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Andrew Zimmern Warns Against Beer Snobbery

Pre-sobriety, Andrew Zimmern was a beer-enjoying man, and, although he no longer imbibes today, he still doesn’t want to see the downfall of his once-beloved beverage. But the Bizarre Foods host predicted that, with its increasing popularity, beer may go the way of wines, cool bands, and cupcakes: mainstream trendy death.

“I used to drink a lot of beer,” Andrew told The Daily Meal. “I like it. I like it very dark and very strong.”

However, he fears for its safety in a dissection, deconstruction, and analytically-obsessed foodie nation.

“It’s nice to see the beer thing come back. But the problem is,” he warns, “I’m afraid that the ‘popularatti’ — that’s a great word to coin — are going to co-opt the beer movement…and then people are going to go ‘Oh, it’s smoky with a raisin finish.’”

First of all, raisin finished beer — no. Second of all, oh dear god, what will become of us all when we’re too damned intimidated by beer flavor notes when we’re met with the menu that we just shut down and order the second cheapest thing on the list? (Because, yes, that’s what we do with wines.)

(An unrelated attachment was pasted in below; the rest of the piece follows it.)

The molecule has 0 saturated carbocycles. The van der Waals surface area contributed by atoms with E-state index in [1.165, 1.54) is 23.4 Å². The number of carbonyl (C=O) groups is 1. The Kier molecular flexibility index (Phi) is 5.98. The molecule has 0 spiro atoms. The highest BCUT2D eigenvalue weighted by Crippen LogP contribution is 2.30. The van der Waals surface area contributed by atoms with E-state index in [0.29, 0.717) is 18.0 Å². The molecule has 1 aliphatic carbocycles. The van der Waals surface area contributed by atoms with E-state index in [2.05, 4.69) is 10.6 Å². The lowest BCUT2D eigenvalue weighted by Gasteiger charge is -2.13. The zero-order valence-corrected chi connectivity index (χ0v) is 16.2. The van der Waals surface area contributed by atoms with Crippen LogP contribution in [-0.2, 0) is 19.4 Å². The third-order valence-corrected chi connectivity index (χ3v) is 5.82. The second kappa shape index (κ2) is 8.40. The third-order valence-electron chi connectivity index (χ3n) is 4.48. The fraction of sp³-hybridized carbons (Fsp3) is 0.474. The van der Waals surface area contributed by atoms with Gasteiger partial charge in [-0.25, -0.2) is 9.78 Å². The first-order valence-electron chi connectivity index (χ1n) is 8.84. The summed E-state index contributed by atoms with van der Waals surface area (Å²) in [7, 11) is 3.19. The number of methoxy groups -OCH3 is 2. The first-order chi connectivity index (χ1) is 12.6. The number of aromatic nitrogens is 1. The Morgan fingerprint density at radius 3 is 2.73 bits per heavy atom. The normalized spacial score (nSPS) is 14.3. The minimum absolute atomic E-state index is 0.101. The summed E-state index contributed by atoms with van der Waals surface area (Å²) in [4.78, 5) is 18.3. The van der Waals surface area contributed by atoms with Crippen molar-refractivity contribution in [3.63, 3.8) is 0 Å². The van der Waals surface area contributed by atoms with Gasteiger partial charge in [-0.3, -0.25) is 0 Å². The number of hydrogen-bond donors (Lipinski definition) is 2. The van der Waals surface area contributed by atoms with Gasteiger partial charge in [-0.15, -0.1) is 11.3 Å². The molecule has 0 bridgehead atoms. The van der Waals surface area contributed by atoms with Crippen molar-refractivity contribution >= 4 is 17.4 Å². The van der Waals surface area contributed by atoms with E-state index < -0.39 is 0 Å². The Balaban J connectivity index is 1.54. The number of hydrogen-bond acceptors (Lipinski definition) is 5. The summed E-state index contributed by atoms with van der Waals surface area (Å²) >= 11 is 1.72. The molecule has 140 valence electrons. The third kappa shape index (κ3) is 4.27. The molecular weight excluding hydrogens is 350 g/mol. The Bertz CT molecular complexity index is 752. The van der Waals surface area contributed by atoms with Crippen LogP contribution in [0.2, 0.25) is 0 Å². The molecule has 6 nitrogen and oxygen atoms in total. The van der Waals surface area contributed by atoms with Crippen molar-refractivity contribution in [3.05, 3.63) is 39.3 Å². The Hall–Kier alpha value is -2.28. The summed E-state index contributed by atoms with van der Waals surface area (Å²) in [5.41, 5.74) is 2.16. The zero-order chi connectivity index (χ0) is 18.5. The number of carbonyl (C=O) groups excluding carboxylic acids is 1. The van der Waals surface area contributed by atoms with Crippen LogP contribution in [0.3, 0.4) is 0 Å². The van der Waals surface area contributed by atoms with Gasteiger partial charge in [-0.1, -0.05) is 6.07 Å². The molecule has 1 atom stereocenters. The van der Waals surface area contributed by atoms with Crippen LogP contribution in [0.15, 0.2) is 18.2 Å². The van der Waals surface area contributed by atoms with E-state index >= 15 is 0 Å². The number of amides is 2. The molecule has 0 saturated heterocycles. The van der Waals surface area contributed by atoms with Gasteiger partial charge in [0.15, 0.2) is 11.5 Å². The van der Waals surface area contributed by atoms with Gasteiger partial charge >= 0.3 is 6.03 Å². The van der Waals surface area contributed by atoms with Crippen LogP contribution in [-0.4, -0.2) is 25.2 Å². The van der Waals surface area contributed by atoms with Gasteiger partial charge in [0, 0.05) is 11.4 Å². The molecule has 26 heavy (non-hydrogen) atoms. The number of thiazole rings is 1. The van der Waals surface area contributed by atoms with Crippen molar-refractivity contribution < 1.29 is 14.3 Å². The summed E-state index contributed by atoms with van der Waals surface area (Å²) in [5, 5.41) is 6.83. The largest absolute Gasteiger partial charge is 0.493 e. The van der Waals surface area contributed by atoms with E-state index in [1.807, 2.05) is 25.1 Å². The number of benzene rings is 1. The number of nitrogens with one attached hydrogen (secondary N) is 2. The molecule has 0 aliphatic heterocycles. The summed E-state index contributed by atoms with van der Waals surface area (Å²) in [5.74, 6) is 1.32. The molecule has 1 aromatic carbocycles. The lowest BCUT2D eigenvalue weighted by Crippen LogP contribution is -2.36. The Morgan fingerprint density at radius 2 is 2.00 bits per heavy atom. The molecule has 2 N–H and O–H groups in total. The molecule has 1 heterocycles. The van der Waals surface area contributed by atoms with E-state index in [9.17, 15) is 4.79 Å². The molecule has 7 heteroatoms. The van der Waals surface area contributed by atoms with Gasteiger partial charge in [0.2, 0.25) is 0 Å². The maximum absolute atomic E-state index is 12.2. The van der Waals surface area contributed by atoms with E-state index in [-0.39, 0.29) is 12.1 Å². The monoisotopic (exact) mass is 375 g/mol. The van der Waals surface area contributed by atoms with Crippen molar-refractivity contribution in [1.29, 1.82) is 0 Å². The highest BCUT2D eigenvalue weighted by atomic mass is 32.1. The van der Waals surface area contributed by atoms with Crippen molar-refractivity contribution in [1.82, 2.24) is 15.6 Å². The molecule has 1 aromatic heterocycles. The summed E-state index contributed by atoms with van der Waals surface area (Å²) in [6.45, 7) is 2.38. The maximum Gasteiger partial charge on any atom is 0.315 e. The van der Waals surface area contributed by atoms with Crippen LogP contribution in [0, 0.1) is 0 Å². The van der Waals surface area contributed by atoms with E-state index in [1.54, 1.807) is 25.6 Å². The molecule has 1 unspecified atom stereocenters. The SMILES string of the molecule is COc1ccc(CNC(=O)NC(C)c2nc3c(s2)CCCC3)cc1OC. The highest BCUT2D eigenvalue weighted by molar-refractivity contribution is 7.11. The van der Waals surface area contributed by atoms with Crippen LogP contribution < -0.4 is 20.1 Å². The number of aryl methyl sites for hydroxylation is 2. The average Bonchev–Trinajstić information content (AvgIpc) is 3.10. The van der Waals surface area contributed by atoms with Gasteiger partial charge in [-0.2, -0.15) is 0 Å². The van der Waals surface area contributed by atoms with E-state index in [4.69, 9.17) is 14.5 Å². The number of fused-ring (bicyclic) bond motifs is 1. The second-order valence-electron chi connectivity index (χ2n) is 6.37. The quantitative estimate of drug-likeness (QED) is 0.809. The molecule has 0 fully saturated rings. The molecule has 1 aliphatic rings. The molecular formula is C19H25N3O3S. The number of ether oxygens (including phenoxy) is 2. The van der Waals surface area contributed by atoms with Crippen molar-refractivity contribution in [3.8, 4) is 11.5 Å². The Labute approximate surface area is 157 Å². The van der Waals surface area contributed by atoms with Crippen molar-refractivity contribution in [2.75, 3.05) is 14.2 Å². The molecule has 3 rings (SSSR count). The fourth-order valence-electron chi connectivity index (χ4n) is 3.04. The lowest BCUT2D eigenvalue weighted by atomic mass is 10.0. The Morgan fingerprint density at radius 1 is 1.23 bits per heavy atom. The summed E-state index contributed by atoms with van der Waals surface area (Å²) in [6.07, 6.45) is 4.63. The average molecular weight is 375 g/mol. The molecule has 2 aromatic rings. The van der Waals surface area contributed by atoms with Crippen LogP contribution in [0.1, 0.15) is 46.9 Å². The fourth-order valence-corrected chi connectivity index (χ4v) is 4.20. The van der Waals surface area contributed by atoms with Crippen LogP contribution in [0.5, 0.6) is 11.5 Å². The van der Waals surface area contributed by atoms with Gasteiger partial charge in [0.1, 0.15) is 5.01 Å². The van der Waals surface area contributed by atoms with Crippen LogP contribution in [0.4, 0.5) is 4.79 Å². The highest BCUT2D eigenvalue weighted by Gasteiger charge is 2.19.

Let that be a lesson, beer lovers. It’s great to have a hobby, but don’t get too snobby or you’ll ruin it for all of us.

[Daily Meal]

2 thoughts on “Andrew Zimmern Warns Against Beer Snobbery

  1. For a guy who eats animal testes, I’d think he’d love to have a brew that finishes with raisin fruitiness to cleanse his palate. However, he doesn’t imbibe anymore, he is missing out on two delicious raisin beers (Raison D’Etre from Dogfish Head and Oatmeal Raisin Cookie from Cigar City), ones he shouldn’t criticize until he tries.

  2. Interesting concern, however I do not see beer (for the most part, yes there are some very pricy beers) becoming so expensive that ordering the second cheapest thing will become a common practice. Furthermore, the amount of information thrown out there from bloggers like myself, is astounding and therefore it is not that hard to find relevant information on any beer. As restaurants become more beer centered, I think the descriptions will also become more sophisticated. I also think the difference between many beer styles say an IPA and a stout are more noticeable than the difference between a Pinot Grigio and a Sauvignon Blanc. Geographical differences due come into play with beer styles as well, for instance English IPA vs American IPA but I still think those geographic distinctions are easier to differentiate (and often labeled or named more clearly, for instance Burton Bridge Imperial Pale Ale, is clearly not going to be a West Coast hop bomb) general taste profiles than say a Pinot Noir from Sonoma or a Pinot Noir from the Côte d’Or region.

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